The Ballot and the Badge: Democratic Policing

Issue Date April 2010
Volume 21
Issue 2
Page Numbers 79-92
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The most visible arm of government for ordinary citizens is the police. In authoritarian regimes, the police mission is to intimidate and suppress opposition and to protect the regime. In democratic societies, the police mission is to protect and serve the citizenry, building safe communities by responding to both crime and official corruption and abuse. Efforts to build stable democratic regimes in postconflict and fragile states thus require a radical reformation of police forces and their actions. However, international policing and police training missions in postconflict and fragile states have been fragmented, ad hoc, and rarely focused on the principles of democratic policing. Major reforms to international policing and police training are needed if efforts to promote stable democratic government are to succeed.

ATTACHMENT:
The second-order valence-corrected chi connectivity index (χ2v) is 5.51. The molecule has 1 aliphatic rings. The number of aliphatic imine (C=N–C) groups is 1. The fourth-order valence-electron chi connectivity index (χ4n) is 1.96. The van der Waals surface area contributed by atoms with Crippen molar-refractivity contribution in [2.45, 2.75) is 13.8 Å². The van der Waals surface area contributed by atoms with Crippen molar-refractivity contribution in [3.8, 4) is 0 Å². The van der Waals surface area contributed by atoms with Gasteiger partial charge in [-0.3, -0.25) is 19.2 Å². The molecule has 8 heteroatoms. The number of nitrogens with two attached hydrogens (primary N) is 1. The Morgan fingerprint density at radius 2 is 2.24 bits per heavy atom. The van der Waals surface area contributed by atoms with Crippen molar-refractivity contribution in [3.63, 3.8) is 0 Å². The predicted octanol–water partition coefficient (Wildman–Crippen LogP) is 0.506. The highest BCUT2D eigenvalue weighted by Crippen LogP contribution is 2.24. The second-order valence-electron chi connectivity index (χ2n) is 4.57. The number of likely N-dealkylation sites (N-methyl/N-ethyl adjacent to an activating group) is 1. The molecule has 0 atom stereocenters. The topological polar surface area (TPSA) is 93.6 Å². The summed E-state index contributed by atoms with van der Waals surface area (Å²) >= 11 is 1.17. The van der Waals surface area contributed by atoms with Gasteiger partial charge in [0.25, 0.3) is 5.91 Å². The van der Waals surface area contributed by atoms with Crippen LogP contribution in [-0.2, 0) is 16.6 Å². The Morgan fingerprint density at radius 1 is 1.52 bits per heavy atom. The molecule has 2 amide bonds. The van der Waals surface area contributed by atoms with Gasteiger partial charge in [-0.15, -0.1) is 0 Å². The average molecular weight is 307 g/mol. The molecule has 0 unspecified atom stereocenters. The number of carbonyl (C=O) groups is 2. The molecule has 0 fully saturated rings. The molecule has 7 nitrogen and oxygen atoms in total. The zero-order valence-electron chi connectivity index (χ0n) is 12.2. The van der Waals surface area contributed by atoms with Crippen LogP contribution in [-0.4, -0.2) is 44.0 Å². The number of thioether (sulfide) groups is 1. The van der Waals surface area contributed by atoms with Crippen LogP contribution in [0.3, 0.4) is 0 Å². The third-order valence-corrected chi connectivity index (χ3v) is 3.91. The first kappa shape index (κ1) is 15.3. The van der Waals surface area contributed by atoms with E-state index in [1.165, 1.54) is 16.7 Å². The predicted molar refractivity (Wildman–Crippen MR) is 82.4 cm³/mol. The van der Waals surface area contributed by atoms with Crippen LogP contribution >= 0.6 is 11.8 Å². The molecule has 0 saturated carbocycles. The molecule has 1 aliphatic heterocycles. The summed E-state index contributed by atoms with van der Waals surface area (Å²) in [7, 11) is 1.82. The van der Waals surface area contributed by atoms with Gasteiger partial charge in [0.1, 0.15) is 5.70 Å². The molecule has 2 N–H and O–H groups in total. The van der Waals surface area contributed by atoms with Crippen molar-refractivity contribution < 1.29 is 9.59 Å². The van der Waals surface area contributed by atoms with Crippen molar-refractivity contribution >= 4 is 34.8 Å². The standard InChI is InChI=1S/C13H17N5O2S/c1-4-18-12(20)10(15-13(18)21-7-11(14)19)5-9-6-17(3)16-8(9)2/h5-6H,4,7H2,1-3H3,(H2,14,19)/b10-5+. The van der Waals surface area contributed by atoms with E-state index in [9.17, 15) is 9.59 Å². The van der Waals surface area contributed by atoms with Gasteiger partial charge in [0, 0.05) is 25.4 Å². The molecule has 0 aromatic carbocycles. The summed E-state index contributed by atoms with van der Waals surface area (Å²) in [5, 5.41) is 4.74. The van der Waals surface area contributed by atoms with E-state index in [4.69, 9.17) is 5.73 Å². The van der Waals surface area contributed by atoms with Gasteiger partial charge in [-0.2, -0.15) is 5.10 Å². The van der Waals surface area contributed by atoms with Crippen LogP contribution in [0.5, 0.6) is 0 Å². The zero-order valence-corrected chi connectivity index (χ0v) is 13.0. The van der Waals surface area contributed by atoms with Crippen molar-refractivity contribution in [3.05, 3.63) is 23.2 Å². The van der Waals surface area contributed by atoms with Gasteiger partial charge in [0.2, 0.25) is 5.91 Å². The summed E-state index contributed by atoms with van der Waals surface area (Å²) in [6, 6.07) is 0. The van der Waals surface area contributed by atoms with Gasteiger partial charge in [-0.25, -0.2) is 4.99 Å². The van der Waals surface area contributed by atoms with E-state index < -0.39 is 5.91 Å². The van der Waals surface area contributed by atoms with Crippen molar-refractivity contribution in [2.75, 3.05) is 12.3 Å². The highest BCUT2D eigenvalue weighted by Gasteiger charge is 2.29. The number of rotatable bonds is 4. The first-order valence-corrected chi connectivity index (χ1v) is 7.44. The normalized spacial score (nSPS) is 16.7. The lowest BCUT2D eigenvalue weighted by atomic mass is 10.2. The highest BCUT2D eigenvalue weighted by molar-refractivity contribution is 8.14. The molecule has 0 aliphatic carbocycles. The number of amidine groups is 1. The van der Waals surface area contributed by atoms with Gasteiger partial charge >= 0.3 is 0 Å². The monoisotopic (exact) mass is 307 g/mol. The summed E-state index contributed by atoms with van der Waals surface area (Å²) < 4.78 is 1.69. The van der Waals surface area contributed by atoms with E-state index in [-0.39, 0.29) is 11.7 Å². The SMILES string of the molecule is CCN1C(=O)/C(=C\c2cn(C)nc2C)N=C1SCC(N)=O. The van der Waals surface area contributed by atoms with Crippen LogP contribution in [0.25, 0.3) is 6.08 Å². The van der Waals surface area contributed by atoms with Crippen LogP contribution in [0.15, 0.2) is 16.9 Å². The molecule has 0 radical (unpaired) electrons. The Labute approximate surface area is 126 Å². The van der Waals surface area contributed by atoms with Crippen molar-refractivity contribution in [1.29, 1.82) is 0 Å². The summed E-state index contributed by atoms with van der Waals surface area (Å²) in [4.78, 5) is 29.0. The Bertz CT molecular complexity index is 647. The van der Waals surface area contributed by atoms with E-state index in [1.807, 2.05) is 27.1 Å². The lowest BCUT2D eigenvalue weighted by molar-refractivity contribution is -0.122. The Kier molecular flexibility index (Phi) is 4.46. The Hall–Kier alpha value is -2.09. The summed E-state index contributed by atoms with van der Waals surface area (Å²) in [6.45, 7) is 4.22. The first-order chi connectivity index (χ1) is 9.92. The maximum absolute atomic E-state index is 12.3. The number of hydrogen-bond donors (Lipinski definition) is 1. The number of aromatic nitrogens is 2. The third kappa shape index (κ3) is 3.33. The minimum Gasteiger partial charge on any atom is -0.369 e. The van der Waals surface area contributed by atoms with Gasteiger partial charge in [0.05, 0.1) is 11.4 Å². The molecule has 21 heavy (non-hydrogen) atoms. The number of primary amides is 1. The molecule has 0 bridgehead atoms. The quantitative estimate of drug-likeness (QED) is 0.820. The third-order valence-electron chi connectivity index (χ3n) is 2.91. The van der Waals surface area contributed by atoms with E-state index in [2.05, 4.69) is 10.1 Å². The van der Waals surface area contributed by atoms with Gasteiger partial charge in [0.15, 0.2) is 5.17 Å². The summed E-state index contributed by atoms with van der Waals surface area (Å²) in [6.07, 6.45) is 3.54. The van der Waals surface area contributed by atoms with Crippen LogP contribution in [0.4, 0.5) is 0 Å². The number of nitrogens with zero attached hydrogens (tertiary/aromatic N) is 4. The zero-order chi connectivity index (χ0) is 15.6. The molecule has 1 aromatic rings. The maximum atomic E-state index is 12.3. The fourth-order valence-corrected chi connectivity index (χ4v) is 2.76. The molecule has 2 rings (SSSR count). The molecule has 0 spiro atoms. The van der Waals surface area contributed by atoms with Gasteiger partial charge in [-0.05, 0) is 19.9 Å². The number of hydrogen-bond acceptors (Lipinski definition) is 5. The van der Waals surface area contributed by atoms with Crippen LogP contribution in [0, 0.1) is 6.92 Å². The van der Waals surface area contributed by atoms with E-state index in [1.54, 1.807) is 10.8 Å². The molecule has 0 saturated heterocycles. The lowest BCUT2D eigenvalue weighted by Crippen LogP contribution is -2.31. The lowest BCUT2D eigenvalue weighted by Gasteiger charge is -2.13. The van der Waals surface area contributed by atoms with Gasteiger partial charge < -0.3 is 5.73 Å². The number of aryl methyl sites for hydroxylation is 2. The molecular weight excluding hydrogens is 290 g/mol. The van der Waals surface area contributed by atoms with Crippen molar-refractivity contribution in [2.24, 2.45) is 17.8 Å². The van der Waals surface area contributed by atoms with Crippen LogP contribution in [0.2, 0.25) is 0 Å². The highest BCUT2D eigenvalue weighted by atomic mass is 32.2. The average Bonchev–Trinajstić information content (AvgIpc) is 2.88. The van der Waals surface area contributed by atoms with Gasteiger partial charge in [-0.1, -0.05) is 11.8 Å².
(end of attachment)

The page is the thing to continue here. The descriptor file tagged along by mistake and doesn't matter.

About the Authors

Michael D. Wiatrowski

Michael D. Wiatrowski was formerly associate professor of criminal justice at Florida Atlantic University and chair of the Criminal Justice Department at Utica College of Syracuse University. As a lieutenant colonel in the U.S. Army Reserves, he served on police-training missions in Bosnia and Haiti.

View all work by Michael D. Wiatrowski

Jack A. Goldstone

Jack A. Goldstone is Virginia E. and John T. Hazel Professor of Public Policy at George Mason University. He chaired the National Academy of Sciences study Improving Democracy Assistance (2008).

View all work by Jack A. Goldstone